John Walsh: Tales of the City

'Spleen, bile, attitude and foul language were always the stock in trade at the Colony Room Club'
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The Independent Online

Soho's smallest, smokiest and sourest drinking den, the Colony Room Club, is facing closure. Just as it celebrates 60 years of bad-tempered existence, its owner has revealed that it can't afford the rent any longer. The smoking ban hasn't helped, and neither has a wrangle over the licence. You can learn about the club's crisis by checking its website, where you'll be greeted with the words, "What the fuck is going on?"

But then, spleen, bile, attitude and foul language were always as much the club's stock-in-trade as gin and art. I visited once in the late 1970s, brought along after lunch by my first editor, George Bull. As we rang the entry bell and toiled up the stairs to the tiny, green-painted, painting-strewn, phone-booth-sized bar-room, George shared his droll memories of Muriel Belcher, the club's terrifying, money-grabbing, lesbian founder, who played hostess to Francis Bacon and Lucian Freud, and addressed politicians and artists alike as: "Hello, cunty." George could never explain why one might want to spend more than a few seconds in her company.

Muriel had died by the time I visited, but her successor behind the bar was another Soho "character," Ian Board. He glared at me – a wet-behind-the-ears 25-year-old in a three-piece heather suit – and grated "Who the fuck is this?" in welcome, his opaque sunglasses perched on an enormous mulberry nose. As George became engrossed with Daniel Farson, the art critic, I tried chatting up a young woman by the piano. She was fabulously sloshed, and punctuated our conversation by thumping the piano, demanding, "Can't somebody play this thing?" I told her about my fascinating interview with a business guru. I explained about my imminent fact-finding trip to Sri Lanka. To all my tales she replied, slurrily, "So, basically, it's a big PR stunt then?"

Since I had the boss with me I was insured against professional disapproval, so I admit a few gins and tonics found their way into my hand (everyone there drank spirits or champagne – no beer, precious little wine). By 4pm, I was wondering: has nobody any work to do? Do these people drink in here every afternoon? And, crucially: how can I get out of here? For the conversations weren't sparkling excursions of arty repartee, they were cross and bitter, the laughter was mirthless and sour, and the club members seemed locked in a game of mutual piss-taking about their talent or grasp of aesthetics, that was bound to end in tears, fists or flying pigment.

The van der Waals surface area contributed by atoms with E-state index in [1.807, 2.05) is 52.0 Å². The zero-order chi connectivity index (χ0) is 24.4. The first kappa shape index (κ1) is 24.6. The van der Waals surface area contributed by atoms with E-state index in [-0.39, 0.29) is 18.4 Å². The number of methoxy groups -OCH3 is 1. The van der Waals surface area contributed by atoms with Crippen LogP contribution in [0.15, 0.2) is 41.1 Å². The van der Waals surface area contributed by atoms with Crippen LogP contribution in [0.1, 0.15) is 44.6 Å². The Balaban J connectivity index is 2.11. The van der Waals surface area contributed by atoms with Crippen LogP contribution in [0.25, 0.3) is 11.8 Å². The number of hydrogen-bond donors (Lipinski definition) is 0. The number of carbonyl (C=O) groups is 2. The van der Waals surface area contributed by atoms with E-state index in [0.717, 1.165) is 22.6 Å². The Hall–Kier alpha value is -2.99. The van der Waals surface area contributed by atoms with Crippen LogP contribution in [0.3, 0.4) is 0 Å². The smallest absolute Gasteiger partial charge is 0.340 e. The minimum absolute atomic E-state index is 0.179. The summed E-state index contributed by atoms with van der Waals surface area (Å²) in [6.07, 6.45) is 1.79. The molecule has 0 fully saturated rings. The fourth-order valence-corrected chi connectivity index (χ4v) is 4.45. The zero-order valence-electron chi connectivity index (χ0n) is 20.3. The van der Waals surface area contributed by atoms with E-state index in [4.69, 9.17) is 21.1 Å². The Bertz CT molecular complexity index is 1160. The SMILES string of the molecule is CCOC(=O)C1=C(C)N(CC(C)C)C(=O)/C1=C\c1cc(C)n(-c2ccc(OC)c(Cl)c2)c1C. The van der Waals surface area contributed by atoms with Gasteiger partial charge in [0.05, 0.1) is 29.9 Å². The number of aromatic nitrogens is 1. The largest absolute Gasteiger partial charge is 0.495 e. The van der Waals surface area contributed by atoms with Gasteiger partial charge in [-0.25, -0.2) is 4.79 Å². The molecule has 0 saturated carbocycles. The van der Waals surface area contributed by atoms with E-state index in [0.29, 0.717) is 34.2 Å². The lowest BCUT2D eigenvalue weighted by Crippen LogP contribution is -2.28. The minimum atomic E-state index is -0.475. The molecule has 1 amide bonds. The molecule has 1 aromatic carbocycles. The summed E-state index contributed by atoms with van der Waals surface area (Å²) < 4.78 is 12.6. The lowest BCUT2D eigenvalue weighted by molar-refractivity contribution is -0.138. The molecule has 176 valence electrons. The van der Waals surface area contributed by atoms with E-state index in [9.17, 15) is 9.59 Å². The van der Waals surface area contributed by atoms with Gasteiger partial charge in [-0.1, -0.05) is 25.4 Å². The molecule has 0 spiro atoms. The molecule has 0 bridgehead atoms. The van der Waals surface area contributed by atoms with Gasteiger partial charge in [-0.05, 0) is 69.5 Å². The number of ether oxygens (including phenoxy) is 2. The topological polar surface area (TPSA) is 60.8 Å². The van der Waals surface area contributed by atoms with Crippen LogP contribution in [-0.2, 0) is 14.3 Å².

I later discovered a perfect image for the place, from a TV review by Julian Barnes. Clocking the Colony throng behaving with typical hostility in a TV documentary, Barnes mused about Bacon's "screaming pope" paintings. Can it be, he asked, that Bacon was inspired, not by a religious vision of Hell, but by the sight of his cronies calling for double brandies at four in the afternoon?

Perhaps I'd have warmed to the place more if I'd met its most famous member, Francis Bacon. A hundred stories about the Colony revolve around Bacon and his friends. One day in the late 1960s, he arrived with a little bald Frenchman, who took a seat in the corner of the club while Bacon greeted the regulars with his customary exuberance. "Would you care for a drink?" he asked. "I'll have a cup of tea," the man replied, at which the club erupted in laughter. (Tea in the Colony Room?). "Francis, who is the old git in the corner?" asked Belcher. "This is Henri Cartier-Bresson," said Bacon. "He takes a good snap."

Bacon painted Ms Belcher several times, and one of his portraits of her was bought by a titled gentleman, whose male secretary rang the club. He was, he said, looking for some "background" about the painting's subject: who Muriel was, what she'd done with her life. Muriel said she would co-operate in return for two first-class tickets (for herself and her girlfriend, Carmela) to New York via the Caribbean. "Sorry," said the secretary, "I don't think that's going to be possible." There was an awkward pause. "Where's the picture now?" asked Muriel. "In the dining-room," said the man. "Well, tell his lordship from me," said Muriel, "every time he eats his dinner and looks at the painting, I hope he fucking chokes."

No bigger fan of the Colony Room exists than Michael Clark, the portraitist turned conceptual artist, who was taken up by Bacon in the 1980s, and drew some brilliant pencil portraits of Bacon and Belcher. He remembers being rung up, after his work appeared in the Independent Magazine, and asked by an anonymous woman if he did commissions. She wouldn't say whom she represented. They arranged to meet at the Colony. She came up the stairs and said, "I'm a big fan of yours, as are David and Iman, who I think are just arriving." Outside in Dean Street, the Bowies were indeed stepping from a taxi...

An amazing place, the Colony Room, for mingling art and squalor, fame and degradation, talent and decadence. And I discovered that it's the height of folly to try to be condescending towards it. Once, when I was writing about the club for a London paper, Clark and I took Board out for lunch at Sheekey's, to download some stories from the old days. We twittered for an hour – that is, I twittered about the Soho village, Michael made intelligent remarks about the arty clientele, and Board growled unenthusiastically – then Board got up. He had to go. "You not well, Ian?" asked Michael. "Feeling a bit tired?"

"Nah," grated Board, "I just can't stand any more of this crap chat."

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